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February, 2018

Stories from February, 2018

One Country, Two Leaders and Four Censored TV Channels: Kenya's Political Crisis Takes a Toll on Human Rights

The illusion of an independent Kenyan media that is free from state interference has evaporated.

Netizen Report: Mexican NGOs Push for Independent Investigation of Malware Attacks

The Advox Netizen Report offers an international snapshot of challenges, victories, and emerging trends in Internet rights around the world.

India's Investigation Agency ‘Defines’ Duties of a Journalist After Arresting Kashmiri Photojournalist Kamran Yousuf

"Indian authorities must stop trying to crush the independent press in the Jammu and Kashmir region. Authorities should immediately release Kamran Yousuf."

Australian MP George Christensen's Joke Gun Photo Denounced as Threat Against ‘Greenie Punks’

Just days after the Parkland Florida student massacre, an Australian politician posted a photo of himself firing a pistol asking, “You gotta ask yourself, do you feel lucky, greenie punks?”

Laughing in the Face of an Internet Shutdown In Bangladesh

"To stop the leaks, better to cancel the exam rather than shutting the internet down. Then you won't have to worry about leaks anymore."

Censorship in Serbia Hits a New Low After Newspaper ‘Edits’ an Obituary

A Serbian newspaper censored part of an obituary of a graphic artist, which noted that one of his last works was a book about censorship.

Tunisian Security Forces Target Journalists Covering Anti-Austerity Protests

The press in Tunisia is "too free," Tunisian president Essebsi said at a joint press conference with French president Macron on 31 January.

As Leaders Step Down, a Cautious Hope Rises on the African Continent

After the resignation of Zuma and Desalegn, "the mood on the continent is one of hope, on the one hand, and of palpable restraint and scepticism on the other."

Generations of Peasants Have Occupied Land in Paraguay's Neglected Countryside to Survive

Mariano Castro fought to create a home for his family the traditional way, by occupying land and forming settlements. For his sons, it went terribly wrong.

Men's Health Magazine in Kazakhstan Says Nuts to Women's Health

"If there are feminist campaigns, there should be jokes about feminist campaigns, otherwise it is discrimination against men."

Serbian Journalists Face Harassment for Investigating Spending by Defense Minister (and His ‘Aunt From Canada’)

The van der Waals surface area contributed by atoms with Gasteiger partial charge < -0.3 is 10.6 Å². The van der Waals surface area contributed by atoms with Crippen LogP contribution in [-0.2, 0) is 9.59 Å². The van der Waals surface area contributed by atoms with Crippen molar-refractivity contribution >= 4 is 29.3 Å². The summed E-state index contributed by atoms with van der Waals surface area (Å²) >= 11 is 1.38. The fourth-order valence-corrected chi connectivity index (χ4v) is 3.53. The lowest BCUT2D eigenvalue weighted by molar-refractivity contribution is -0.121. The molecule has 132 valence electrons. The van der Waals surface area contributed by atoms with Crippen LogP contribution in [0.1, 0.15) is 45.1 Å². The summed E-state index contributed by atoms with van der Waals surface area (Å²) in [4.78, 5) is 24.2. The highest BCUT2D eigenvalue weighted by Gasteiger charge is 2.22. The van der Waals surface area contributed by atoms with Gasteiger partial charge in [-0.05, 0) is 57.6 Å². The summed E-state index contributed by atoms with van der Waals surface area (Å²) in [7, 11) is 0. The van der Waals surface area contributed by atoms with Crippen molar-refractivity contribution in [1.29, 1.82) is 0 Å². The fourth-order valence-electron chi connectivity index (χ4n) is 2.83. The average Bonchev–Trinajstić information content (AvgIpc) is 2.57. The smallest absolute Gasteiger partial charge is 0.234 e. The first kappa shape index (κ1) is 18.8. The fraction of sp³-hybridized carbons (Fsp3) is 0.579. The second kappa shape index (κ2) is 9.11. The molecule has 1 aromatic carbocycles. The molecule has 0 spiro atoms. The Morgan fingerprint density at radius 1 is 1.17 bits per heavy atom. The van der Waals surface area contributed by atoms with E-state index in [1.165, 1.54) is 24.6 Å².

In spite of threats, investigative journalists keep demanding accountability from Serbian Minister of Defense Aleksandar Vulin.

Protests in Trinidad's Capital as Residents Face Off with Police

Police say they shot and killed a man in a shootout, protestors claim it was an extrajudicial killing, wider society has no sympathy, and no solutions are being put forward.

“Do Others Know We Exist?”: A Nurse's Testimony from Syria's Besieged Eastern Ghouta

"We were crying for Umm Muhammad, and because we were afraid. We wondered whether we were going to face the same fate, and whether our children would be rendered motherless."

What Were Global Voices’ Readers up to Last Week?

During the week of February 12-18, 2018, our stories and translations attracted readers from 209 countries. Number 68 on the list? Honduras. And number 139? Somalia.

#ThemToo: Syrian Women Tell Stories of Rape in Regime Prisons

"Raped women are caught between the anvil of the regime and the hammer of society."

#MehfoozBachpan: Pakistani Activists Demand Policy to Safeguard Children from Sexual Abuse in 2018 Elections

"Protected childhood is a collective dream, each of us is responsible for our children...We will vote for protected childhood in next election."

At Zanzibar’s Sauti za Busara Festival, Music Professionals Ask: Can One Song Really Change the World?

"This is an issue with the rights of all musicians to speak out. This tells me how powerful music is. If it wasn’t this strong, it wouldn’t be so feared."

Malaysian Government Ad Used Barking Rooster to Celebrate the Chinese Year of the Dog

"This department needs to be more cultured or exposed to the understanding of other cultures. This is really embarrassing and reflects the ignorance of your department."

‘Voices for Momos’ Campaign Seeks to Protect Myanmar’s Last Remaining Elephants

Myanmar’s wild elephant population is estimated to be between 1,400 to 2,000.

As Some March to Honor a Pro-Nazi General in Sofia, Others Rally to Decry Fascism

"Lukov...was one of the fiercest advocates of Bulgaria’s Nazi-inspired 'Law for the Protection of the Nation' that, among other things, forced the country’s 50,000 Jews to wear yellow stars."

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